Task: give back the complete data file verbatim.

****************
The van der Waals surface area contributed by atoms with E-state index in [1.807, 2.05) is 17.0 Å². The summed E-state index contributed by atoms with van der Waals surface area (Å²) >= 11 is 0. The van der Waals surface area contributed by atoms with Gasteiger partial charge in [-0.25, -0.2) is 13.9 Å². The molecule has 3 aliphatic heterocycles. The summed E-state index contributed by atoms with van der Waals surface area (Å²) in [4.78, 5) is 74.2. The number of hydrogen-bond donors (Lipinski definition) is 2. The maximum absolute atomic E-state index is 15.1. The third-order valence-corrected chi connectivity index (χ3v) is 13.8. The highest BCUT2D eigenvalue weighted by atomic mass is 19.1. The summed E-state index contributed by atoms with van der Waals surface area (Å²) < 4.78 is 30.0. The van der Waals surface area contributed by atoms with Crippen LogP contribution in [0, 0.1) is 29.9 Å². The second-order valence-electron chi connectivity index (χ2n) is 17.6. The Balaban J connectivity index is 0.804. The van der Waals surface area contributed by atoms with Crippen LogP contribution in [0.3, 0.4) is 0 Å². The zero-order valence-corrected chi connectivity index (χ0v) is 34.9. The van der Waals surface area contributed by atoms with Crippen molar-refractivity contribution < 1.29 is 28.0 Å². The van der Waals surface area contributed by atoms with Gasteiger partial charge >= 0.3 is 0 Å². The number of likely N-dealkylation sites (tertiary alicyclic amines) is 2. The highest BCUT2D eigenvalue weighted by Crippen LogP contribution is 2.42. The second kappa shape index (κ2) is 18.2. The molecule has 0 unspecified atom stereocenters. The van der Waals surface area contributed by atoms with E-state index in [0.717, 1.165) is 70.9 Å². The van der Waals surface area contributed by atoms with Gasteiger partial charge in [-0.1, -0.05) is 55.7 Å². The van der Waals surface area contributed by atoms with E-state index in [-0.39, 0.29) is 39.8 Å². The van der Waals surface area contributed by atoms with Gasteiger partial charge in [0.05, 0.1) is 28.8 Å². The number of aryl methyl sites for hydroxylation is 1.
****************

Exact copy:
The van der Waals surface area contributed by atoms with E-state index in [1.807, 2.05) is 17.0 Å². The summed E-state index contributed by atoms with van der Waals surface area (Å²) >= 11 is 0. The van der Waals surface area contributed by atoms with Gasteiger partial charge in [-0.25, -0.2) is 13.9 Å². The molecule has 3 aliphatic heterocycles. The summed E-state index contributed by atoms with van der Waals surface area (Å²) in [4.78, 5) is 74.2. The number of hydrogen-bond donors (Lipinski definition) is 2. The maximum absolute atomic E-state index is 15.1. The third-order valence-corrected chi connectivity index (χ3v) is 13.8. The highest BCUT2D eigenvalue weighted by atomic mass is 19.1. The summed E-state index contributed by atoms with van der Waals surface area (Å²) < 4.78 is 30.0. The van der Waals surface area contributed by atoms with Crippen LogP contribution in [0, 0.1) is 29.9 Å². The second-order valence-electron chi connectivity index (χ2n) is 17.6. The Balaban J connectivity index is 0.804. The van der Waals surface area contributed by atoms with Crippen LogP contribution in [0.3, 0.4) is 0 Å². The zero-order valence-corrected chi connectivity index (χ0v) is 34.9. The van der Waals surface area contributed by atoms with Crippen molar-refractivity contribution < 1.29 is 28.0 Å². The van der Waals surface area contributed by atoms with Gasteiger partial charge >= 0.3 is 0 Å². The number of likely N-dealkylation sites (tertiary alicyclic amines) is 2. The highest BCUT2D eigenvalue weighted by Crippen LogP contribution is 2.42. The second kappa shape index (κ2) is 18.2. The molecule has 0 unspecified atom stereocenters. The van der Waals surface area contributed by atoms with E-state index in [0.717, 1.165) is 70.9 Å². The van der Waals surface area contributed by atoms with Gasteiger partial charge in [-0.1, -0.05) is 55.7 Å². The van der Waals surface area contributed by atoms with E-state index in [-0.39, 0.29) is 39.8 Å². The van der Waals surface area contributed by atoms with Gasteiger partial charge in [0.05, 0.1) is 28.8 Å². The number of aryl methyl sites for hydroxylation is 1.